Lindbergh-Carrel Apparatus from the National Portrait Gallery

Currently almost all organs are preserved using an insulated cooler and ice. This simple effective method has been the standard-of-care since the first heart transplant 50 years ago.


Because it works; the heart has a high metabolism which when cooled down – decreases its energy utilization by 80%.  The reduction of metabolism has been the basis for all current organ storage techniques used to transport the donor organ to the transplant center.

Perfusion of the donor heart has also had a long history. In 1935, Charles Lindbergh, the famous aviator, worked alongside the nobel-prize winning Dr. Alexis Carrel to develop the first organ preservation device; then used it 989 times.

“An apparatus, which maintains, under controllable conditions, a pulsating circulation of sterile fluid through organs for a length of time limited only by the changes in the organs and in the perfusion fluid.”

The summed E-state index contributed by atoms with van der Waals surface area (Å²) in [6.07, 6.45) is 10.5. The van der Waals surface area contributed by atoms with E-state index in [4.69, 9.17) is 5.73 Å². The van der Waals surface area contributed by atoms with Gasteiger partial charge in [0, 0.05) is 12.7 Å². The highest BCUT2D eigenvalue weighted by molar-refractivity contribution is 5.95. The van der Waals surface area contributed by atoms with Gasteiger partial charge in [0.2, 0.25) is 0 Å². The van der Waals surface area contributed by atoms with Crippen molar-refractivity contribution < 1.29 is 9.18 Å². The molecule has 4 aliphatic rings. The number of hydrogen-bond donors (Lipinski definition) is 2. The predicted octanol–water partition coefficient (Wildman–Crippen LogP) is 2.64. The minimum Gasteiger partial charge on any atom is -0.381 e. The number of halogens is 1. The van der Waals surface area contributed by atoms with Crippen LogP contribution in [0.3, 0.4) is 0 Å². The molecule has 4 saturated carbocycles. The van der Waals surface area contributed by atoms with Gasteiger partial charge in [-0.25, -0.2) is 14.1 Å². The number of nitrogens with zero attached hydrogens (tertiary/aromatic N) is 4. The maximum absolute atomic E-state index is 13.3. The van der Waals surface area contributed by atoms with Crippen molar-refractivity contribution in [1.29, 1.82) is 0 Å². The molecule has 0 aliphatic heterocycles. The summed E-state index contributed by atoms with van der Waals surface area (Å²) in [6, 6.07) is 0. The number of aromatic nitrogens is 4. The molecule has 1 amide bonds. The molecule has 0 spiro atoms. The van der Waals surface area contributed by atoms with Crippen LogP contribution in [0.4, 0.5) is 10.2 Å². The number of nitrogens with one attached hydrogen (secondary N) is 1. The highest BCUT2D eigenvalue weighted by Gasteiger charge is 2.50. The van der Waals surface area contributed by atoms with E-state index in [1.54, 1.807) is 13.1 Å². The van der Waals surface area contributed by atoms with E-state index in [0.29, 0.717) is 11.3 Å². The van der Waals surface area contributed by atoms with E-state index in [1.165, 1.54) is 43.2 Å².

Since then, research has clearly shown the effectiveness of perfusion of the donor organ. One company, Transmedics has developed a system to maintain the heart in a warm physiological state with pulsatile flow and blood oxygenation commercially available in Europe.

Other companies have developed organ preservation devices using warm or cold perfusion techniques. Organ Transport Systems and Paragonix Technologies have both developed a system tested in animals using cold oxygenated perfusion. Hibernicor has a unique device that can maintain the heart in a cold state while receiving intermittent perfusion.

The advantages of improving donor heart preservation are significant. Many donor hearts (about 20%) remain unused due to a distance too far from the transplant center.  Additional time could allow tissue matching to be completed – thus improving post-transplant outcomes from less rejection.